A Ugandan government programme to reintegrate more than 26,000 former armed rebels has stalled as a result of poor funding, leaving thousands of ex-combatants with few means of earning a living.
Just 5,335 out of 26,288 ex-combatants - mainly former Lord's Resistance Army (LRA) fighters - who renounced and abandoned rebellion had been reintegrated into their communities as of 14 March 2012, according to statistics from Uganda’s amnesty commission. The exercise started in July 2009.
The minister for internal affairs on 25 May 2012 pulled the plug on controversial legislation which since 2000 had granted blanket amnesty to rebels. However, the minister extended sections of the Amnesty Act relating to reintegration and resettlement of the former combatants for the next 12 months, and extended the commission’s mandate for one year.
After receiving an amnesty certificate, each ex-combatant is given a reinsertion package of 263,000 shillings (US$120), a mattress, a blanket, a hoe, a machete, cups, plates and maize and bean seeds.
Nathan Twinomugisha, principal legal officer with the amnesty commission, told IRIN the commission lacked funds with which to reintegrate members of some 29 armed groups granted blanket amnesty since 2000.
"We are operating on consolidated funds under the Ministry of Internal Affairs. The funds allocated to us… are not enough... This is affecting us badly," he told IRIN. "If we don't reintegrate and resettle the former combatants, they will be a problem to the communities they have gone back to."
Twinomugisha said the closure of a World Bank funded Uganda Demobilization and Reintegration Programme in June 2011 had contributed to the slow-down in reintegration. "The close of the project affected our activities so much. This was an $8.2 million project," he said.
"We are now doing it slowly under the government’s Peace, Recovery and Development Programme. We are picking some former rebels and people in the community to train them in agriculture, carpentry, salon work [hairdressing], mechanics and others skills to enable them cope up," Twinomugisha added. "We are giving them some seedlings, pesticides, sprayers and some little money. It's a positive thing for both the returnees and the community. This is the best way to lessen conflict and create peace and reconciliation.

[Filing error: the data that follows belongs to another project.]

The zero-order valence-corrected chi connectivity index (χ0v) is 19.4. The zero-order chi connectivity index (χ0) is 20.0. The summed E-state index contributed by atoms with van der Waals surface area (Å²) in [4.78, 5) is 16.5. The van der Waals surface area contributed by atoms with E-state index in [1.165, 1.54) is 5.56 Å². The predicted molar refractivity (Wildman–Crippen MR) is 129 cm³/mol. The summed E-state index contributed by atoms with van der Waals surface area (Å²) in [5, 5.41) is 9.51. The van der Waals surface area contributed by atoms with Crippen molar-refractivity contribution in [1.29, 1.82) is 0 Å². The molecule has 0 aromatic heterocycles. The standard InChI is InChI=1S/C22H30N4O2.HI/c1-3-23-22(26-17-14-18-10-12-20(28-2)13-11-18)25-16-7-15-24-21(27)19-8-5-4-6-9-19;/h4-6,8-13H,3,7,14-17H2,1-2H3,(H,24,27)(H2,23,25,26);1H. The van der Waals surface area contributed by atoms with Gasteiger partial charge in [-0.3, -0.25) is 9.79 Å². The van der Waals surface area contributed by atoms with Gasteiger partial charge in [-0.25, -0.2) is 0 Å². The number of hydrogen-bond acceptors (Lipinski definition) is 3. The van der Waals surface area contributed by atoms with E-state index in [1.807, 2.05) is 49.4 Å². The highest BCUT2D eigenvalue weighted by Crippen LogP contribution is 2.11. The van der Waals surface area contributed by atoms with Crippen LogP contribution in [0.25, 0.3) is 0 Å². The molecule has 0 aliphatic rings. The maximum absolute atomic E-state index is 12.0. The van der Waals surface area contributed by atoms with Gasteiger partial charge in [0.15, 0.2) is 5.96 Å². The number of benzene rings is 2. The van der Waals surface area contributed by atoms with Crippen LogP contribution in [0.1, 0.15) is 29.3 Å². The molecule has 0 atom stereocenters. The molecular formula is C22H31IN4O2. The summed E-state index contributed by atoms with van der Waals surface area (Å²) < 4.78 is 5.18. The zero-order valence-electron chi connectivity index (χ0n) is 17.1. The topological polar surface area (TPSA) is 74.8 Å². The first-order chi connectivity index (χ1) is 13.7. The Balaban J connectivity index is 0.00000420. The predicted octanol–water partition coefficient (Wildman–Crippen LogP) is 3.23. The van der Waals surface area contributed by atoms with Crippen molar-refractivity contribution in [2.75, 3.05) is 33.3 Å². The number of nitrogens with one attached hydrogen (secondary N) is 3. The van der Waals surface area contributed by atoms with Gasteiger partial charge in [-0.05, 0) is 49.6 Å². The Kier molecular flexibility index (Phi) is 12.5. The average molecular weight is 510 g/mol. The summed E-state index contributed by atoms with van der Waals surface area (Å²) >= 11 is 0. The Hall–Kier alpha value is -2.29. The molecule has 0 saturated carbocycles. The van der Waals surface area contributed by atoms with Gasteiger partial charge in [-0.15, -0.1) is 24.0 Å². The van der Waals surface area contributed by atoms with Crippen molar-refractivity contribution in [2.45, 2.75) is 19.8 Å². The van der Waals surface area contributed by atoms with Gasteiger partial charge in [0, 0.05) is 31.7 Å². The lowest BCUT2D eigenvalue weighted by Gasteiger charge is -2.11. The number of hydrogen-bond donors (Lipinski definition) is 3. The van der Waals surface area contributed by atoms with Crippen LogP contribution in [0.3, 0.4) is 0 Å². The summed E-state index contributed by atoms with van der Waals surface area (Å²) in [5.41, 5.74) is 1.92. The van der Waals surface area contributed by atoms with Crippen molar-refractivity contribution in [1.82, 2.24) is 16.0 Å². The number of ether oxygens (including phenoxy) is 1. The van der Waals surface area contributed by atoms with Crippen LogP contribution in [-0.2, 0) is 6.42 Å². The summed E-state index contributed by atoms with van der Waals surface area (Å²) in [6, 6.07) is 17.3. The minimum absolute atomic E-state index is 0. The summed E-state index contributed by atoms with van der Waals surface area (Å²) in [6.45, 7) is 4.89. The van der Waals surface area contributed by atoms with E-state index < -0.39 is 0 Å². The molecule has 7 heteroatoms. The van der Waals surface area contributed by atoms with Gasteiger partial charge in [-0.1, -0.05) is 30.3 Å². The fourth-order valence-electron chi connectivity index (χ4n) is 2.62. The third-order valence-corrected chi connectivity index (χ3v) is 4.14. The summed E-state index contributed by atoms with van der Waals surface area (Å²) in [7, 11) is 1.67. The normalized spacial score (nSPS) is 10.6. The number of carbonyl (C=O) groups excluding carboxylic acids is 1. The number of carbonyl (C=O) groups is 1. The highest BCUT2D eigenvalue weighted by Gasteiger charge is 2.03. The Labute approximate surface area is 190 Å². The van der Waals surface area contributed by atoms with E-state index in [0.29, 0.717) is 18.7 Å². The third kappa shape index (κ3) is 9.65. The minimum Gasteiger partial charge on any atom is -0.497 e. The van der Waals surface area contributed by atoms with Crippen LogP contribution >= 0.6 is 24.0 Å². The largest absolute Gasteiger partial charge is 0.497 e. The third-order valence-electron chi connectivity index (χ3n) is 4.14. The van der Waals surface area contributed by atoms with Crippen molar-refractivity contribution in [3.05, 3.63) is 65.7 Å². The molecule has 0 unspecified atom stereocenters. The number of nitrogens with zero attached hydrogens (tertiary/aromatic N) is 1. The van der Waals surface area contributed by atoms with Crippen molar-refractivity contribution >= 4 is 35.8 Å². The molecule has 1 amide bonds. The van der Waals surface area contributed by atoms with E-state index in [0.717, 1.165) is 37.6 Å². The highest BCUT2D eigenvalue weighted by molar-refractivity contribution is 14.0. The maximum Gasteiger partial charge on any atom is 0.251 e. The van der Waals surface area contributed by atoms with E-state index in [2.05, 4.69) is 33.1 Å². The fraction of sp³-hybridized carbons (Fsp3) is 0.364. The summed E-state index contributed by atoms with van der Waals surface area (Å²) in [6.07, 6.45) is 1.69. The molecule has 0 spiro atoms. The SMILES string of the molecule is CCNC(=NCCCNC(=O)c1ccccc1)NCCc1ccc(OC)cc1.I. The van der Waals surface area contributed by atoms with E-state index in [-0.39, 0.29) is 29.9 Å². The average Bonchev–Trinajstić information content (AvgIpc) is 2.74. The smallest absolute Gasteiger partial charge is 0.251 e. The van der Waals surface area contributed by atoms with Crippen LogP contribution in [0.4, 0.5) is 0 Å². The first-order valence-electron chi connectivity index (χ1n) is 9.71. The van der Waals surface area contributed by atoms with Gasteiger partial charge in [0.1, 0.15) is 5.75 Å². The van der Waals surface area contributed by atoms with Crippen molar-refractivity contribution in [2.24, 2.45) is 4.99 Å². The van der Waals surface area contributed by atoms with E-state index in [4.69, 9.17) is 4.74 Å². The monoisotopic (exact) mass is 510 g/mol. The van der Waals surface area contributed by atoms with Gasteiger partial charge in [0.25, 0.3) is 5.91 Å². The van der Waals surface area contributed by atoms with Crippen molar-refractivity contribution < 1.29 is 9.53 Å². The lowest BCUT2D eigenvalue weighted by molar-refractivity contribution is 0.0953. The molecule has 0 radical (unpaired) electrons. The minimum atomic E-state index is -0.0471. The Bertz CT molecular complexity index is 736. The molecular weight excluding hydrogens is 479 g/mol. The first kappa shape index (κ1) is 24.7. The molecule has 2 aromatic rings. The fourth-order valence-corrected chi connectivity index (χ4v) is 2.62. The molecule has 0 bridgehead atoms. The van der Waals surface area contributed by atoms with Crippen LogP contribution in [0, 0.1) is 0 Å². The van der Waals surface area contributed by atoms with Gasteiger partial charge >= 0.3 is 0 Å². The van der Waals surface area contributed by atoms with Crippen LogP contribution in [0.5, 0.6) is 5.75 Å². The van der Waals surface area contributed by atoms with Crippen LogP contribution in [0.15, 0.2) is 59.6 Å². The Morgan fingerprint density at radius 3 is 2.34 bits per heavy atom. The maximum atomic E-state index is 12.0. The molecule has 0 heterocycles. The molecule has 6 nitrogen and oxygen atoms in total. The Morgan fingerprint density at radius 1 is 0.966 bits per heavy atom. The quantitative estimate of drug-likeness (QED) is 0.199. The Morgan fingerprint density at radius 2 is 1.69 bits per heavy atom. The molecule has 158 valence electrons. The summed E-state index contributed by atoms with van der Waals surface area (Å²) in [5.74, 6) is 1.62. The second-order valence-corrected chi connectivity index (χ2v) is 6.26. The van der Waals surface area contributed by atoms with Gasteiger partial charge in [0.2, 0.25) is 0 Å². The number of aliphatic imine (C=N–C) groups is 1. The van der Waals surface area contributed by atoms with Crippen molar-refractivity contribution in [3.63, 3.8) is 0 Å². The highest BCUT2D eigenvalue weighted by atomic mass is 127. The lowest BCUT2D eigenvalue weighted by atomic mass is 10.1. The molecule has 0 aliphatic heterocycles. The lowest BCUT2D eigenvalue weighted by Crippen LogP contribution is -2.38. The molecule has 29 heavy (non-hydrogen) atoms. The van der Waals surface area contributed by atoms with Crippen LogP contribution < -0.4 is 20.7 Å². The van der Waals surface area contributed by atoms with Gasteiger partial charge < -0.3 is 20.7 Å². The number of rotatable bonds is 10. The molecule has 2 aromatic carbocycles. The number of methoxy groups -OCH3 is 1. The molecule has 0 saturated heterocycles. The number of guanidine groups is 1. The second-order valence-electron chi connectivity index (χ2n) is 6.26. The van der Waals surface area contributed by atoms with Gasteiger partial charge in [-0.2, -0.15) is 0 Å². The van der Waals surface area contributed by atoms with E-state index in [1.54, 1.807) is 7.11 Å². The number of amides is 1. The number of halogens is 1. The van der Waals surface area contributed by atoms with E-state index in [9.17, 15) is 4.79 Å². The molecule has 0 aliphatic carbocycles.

"Integration is a long process. It needs a personal touch and follow-up. We have to prepare them to ensure the stigma is off and the rebel mindset is rehabilitated. This is in order to help them fit into the community… They can easily re-offend and go back to commit rebellion."
Officials from the commission say the lack of funds means they are unable to facilitate and monitor the demobilization and resettlement as well as promote dialogue and reconciliation, all critical to the reintegration process.
No budget funding
Barney Afako, a Ugandan human rights lawyer involved in the July 2006 peace talks in the South Sudan capital Juba as an adviser to the mediators, said the government must find money to complete the process. "There is need to negotiate and allocate some funds from the national budget to cater for reintegration and resettlement of former combatants," he said.
However, in her 14 June budget Finance Minister Maria Kiwanuka did not allocate any funds for ex-combatants' reintegration.
|LRA victims rap compensation delay|
|Briefing: DDR in CAR - hopes and hurdles|
|CENTRAL AFRICAN REPUBLIC: DDR moves forward|
|Bleak future for former female fighters|
|Picking Up the Pieces|
Florence Amito of Orom, Kitgum District, a former combatant and wife of an LRA commander, told IRIN: "We are suffering. The government must help us. They had promised to give us the resettlement and reintegration package, which is not coming… I can't pay the school fees of my four children I came back with. The government should consider paying their schools fees and also help us with some money for start income-generating activities."
Lucy Lapoti, an advocacy officer for the amnesty commission in Gulu, northern Uganda, said the failure to reintegrate former rebels into their communities meant they were marginalized, with many turning to crime to survive. "We recently conducted a survey in the region to find out the number of former combatants who are inmates in prisons... We couldn't believe that 42 percent of inmates are those from the bush," she said. "They are committing crimes as a result of frustration, being finger-pointed and provoked. Many of them are so aggressive."
Reintegration has been difficult for the ex-combatants, with many being rejected by their communities as murderers; some people in northern Uganda do not think they deserve any support from the government. "The former combatants were given amnesty. They are able bodied. People have to learn to work for themselves. They should exploit the land by farming," said Santo Oketta, coordinator of Kekwaro Acholi, a local cultural institution. "Let them admit that they committed crimes and people have forgiven them. Why should government continue rewarding them? They should appreciate what they have been given."
But according to retired Bishop Baker Ochola, a member of the Acholi Religious Leaders' Peace Initiative, the disarmament, demobilization and reintegration of ex-combatants is a priority for transition from war to peace: "The real integration has not taken place in northern Uganda and this is a biggest problem… The combatants were basically just given reinsertion package… This is real injustice and failure on the side of government... Government should come up with a clear policy on reintegration of combatants in the region," he said.